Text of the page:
Results

Time-dependent changes in BALF inflammatory cell numbers over 3 months of CSE

In a previous study we confirmed the bi-phasic nature of the inflammatory response to CSE over a 26 week period (data not shown). The data in figure 1, was from a separate study comparing the inflammatory phenotypes that are observed after an acute (3 days) or chronic (12 weeks) exposure period. Both acute and chronic CSE increased the numbers of BALF neutrophils recovered (Figure 1A), although it's clear chronic exposure led to a greater increase relative to each groups' respective sham controls. The numbers of neutrophils increased more than 5-fold over the 2.2 ± 0.4 × 103 cells mL-1 recovered in the sham-exposed controls (p > 0.01) after 3 days of CSE; however, there was more than a 200-fold increase over the 1.7 ± 0.9 × 102 cells mL-1 recovered in the sham-exposed mice after 12 weeks of CSE (p > 0.001). Increases in BALF macrophages (Figures 1B), and lymphocytes (Figures 1C) were only observed after chronic CSE. After 3 days of CSE, there were no significant increases over the numbers of macrophages (9.7 ± 1.0 × 104 cells mL-1) or lymphocytes (1.6 ± 0.8 × 103 cells mL-1) recovered in the BALF of sham-exposed mice. After 12 weeks of CSE, however, the numbers of macrophages increased more than 2-fold over the 4.2 ± 0.9 × 104 cells mL-1 recovered in the sham-exposed mice (p > 0.01). Similarly, BALF lymphocyte numbers increased more than 10-fold over the 3.0 ± 1.1 × 103 cells mL-1 recovered in the sham-exposed mice (p > 0.01).
Figure 1

Comparison of inflammatory cell profile after acute versus chronic CSE. Acute (3 days) and chronic (12 weeks) CSE increased BALF neutrophils (A); however, only chronic CSE increased the numbers of BALF macrophages (B), and lymphocytes (C) in C57BL/6 mice. Data is presented as the fold-increase in the numbers of cells recovered in the BALF compared to the average of each respective sham-exposed control group. Data from smoke-exposed mice are represented by black bars and data from sham controls represented by gray bars. Data plotted as the mean ± sem with an n = 8-10 for each group. Significance (* = p < 0.05, ** = p < 0.01, *** = p < 0.001) was determined versus sham control group.

Effect of prophylactically administered anti-inflammatory compounds on CSE-induced acute inflammation

After 3 days of CSE, there was an increase in BALF neutrophil numbers in vehicle-treated mice compared to sham-exposed, vehicle-treated controls (p < 0.01) (figure 2A-C). Budesonide, administered i.n., had no effect on neutrophil numbers (Figure 2A). Conversely, roflumilast (Figure 2B) and fluvastatin (Figure 2C) administered p.o. significantly reduced the numbers of BALF neutrophils by 87 ± 5% and 71 ± 9%, respectively (p < 0.01).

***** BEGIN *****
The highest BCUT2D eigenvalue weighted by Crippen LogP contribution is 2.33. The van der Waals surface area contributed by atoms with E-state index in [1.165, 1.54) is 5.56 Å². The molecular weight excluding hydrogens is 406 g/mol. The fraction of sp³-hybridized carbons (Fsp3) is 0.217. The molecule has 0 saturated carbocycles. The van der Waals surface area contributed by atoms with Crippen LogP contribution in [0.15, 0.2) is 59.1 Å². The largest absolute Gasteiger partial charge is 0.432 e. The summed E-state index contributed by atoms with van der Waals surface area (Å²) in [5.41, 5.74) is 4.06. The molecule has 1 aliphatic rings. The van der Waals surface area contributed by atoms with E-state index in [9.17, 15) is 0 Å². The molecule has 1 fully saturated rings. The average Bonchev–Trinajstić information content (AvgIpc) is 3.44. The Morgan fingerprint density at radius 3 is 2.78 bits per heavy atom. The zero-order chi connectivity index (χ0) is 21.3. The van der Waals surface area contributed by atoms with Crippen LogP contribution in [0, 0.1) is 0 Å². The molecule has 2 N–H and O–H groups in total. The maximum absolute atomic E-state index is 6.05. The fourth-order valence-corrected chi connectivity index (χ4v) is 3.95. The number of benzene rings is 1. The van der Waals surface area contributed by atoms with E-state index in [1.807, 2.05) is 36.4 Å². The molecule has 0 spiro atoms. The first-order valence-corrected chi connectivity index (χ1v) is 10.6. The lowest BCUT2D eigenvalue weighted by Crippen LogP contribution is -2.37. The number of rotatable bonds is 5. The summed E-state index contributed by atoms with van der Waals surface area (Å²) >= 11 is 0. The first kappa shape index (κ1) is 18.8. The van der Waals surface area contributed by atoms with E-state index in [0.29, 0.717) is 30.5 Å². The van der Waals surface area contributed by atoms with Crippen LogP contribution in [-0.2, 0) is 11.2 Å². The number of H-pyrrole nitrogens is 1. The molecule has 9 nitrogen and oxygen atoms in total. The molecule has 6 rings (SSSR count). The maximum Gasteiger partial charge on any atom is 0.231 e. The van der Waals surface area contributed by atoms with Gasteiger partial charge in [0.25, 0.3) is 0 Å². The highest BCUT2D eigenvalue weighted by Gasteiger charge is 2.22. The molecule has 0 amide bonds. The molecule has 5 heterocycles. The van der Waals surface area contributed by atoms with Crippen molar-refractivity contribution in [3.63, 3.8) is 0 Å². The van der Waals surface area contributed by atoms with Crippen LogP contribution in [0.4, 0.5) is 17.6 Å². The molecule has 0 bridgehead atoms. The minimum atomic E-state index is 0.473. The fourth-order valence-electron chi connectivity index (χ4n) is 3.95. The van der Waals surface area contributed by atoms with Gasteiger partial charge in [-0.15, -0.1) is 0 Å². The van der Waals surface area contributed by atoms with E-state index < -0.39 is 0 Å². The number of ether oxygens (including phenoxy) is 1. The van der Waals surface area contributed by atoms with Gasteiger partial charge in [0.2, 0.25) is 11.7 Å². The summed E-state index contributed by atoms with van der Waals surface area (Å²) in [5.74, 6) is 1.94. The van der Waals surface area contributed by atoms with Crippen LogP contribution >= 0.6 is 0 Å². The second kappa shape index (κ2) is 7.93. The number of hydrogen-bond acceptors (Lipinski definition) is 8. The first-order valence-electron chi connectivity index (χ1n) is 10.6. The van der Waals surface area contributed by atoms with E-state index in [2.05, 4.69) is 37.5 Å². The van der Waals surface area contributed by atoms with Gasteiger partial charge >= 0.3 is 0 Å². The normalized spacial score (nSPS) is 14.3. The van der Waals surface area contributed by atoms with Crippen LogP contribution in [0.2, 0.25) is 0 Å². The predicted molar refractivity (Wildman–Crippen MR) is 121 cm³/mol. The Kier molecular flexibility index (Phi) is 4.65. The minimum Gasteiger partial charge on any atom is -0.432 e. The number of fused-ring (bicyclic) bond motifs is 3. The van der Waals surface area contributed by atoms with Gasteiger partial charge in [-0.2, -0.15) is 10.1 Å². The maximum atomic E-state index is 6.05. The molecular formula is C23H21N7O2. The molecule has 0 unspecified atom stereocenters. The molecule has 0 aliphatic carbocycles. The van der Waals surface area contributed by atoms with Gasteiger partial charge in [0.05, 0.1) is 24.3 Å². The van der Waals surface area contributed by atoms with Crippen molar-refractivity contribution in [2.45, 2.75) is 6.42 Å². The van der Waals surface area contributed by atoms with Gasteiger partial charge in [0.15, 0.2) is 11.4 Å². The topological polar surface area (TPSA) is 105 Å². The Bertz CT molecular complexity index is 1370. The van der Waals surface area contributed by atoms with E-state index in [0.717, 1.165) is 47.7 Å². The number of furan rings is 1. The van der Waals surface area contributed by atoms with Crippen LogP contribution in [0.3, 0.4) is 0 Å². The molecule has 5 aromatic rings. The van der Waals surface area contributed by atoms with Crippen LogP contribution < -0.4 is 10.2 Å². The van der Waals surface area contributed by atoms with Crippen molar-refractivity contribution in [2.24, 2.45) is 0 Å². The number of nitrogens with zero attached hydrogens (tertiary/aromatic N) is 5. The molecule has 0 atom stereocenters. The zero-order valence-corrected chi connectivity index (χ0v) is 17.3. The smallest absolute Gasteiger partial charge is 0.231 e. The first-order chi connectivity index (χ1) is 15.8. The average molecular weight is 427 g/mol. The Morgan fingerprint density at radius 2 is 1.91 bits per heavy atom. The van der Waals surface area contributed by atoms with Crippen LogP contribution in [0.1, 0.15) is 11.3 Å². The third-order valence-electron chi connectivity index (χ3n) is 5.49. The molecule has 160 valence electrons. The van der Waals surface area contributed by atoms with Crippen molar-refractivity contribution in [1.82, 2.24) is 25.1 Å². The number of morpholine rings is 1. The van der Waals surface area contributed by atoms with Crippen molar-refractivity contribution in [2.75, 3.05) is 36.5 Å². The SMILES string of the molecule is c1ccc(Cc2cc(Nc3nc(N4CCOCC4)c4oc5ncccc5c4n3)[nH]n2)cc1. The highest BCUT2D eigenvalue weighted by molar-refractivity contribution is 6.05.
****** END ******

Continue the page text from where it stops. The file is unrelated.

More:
Figure 2

The effect of budesonide, roflumilast and fluvastatin on acute CSE-induced neutrophil infiltrate. (A) Budesonide (i.n., q.d.) had no effect on CSE-induced neutrophil infiltrate in mice after 3 days of exposure. (B) Roflumilast (p.o., q.d.) and (C) Fluvastatin (p.o., b.i.d.) did attenuate neutrophil infiltration. Data from CSE mice are represented by black bars, data from sham controls represented by white bars, data from the CSE with compound treatment in gray, diagonal-striped bars. Data plotted as the mean ± sem with an n = 7-10 for each group. Significance (* = p < 0.05, ** = p < 0.01, *** = p < 0.001) was determined versus smoke vehicle control group.

Effect of therapeutically administered anti-inflammatory compounds on CSE-induced chronic inflammation

Chronic CSE increased the numbers of BALF neutrophils, macrophages and lymphocytes in the all vehicle-treated groups compared to sham-exposed, vehicle-treated controls. Budesonide (1 mg kg-1, i.n., q.d.) had no effect on BALF neutrophil or macrophage numbers (Figure 3A and 3B). Budesonide did, however, reduce the number of lymphocytes recovered by 91 ± 4% (p < 0.01) (Figure 3C). Roflumilast trended towards reducing the increase in BALF neutrophils by 40 ± 10% (Figure 4A), macrophages by 47 ± 13% (Figure 4B) and lymphocytes by 56 ± 10% (Figure 4C); however these effects on BALF leukocyte numbers were not statistically significant. Fluvastatin reduced the number of neutrophils by 74 ± 5% (Figure 5A) and macrophages by 64 ± 7% (Figure 5B) in the BALF (p < 0.05), but the reduction of BALF lymphocytes was not statistically significant (Figure 5C).